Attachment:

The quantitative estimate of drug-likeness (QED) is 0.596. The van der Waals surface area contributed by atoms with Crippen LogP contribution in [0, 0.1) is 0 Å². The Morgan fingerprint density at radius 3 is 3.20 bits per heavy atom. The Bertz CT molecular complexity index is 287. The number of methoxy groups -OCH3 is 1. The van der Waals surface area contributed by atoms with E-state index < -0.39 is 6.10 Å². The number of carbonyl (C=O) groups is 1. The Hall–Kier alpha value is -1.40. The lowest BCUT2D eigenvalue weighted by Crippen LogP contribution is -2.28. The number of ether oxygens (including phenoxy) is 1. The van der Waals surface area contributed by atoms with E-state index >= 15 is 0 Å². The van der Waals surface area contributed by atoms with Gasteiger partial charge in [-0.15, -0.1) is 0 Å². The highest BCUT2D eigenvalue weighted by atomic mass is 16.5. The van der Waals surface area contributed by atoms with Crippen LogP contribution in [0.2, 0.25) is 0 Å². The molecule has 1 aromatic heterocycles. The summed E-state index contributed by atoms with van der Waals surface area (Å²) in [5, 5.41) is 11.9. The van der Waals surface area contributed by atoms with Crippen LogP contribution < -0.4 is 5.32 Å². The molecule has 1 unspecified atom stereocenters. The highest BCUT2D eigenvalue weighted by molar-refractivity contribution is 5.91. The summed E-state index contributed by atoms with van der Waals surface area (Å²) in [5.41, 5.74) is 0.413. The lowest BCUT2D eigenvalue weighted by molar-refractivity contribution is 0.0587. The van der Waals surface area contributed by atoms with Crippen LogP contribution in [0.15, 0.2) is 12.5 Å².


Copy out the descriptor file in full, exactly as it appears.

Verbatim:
The quantitative estimate of drug-likeness (QED) is 0.596. The van der Waals surface area contributed by atoms with Crippen LogP contribution in [0, 0.1) is 0 Å². The Morgan fingerprint density at radius 3 is 3.20 bits per heavy atom. The Bertz CT molecular complexity index is 287. The number of methoxy groups -OCH3 is 1. The van der Waals surface area contributed by atoms with E-state index < -0.39 is 6.10 Å². The number of carbonyl (C=O) groups is 1. The Hall–Kier alpha value is -1.40. The lowest BCUT2D eigenvalue weighted by Crippen LogP contribution is -2.28. The number of ether oxygens (including phenoxy) is 1. The van der Waals surface area contributed by atoms with E-state index >= 15 is 0 Å². The van der Waals surface area contributed by atoms with Gasteiger partial charge in [-0.15, -0.1) is 0 Å². The highest BCUT2D eigenvalue weighted by atomic mass is 16.5. The van der Waals surface area contributed by atoms with Crippen LogP contribution in [0.2, 0.25) is 0 Å². The molecule has 1 aromatic heterocycles. The summed E-state index contributed by atoms with van der Waals surface area (Å²) in [5, 5.41) is 11.9. The van der Waals surface area contributed by atoms with Crippen LogP contribution < -0.4 is 5.32 Å². The molecule has 1 unspecified atom stereocenters. The highest BCUT2D eigenvalue weighted by molar-refractivity contribution is 5.91. The summed E-state index contributed by atoms with van der Waals surface area (Å²) in [5.41, 5.74) is 0.413. The lowest BCUT2D eigenvalue weighted by molar-refractivity contribution is 0.0587. The van der Waals surface area contributed by atoms with Crippen LogP contribution in [0.15, 0.2) is 12.5 Å².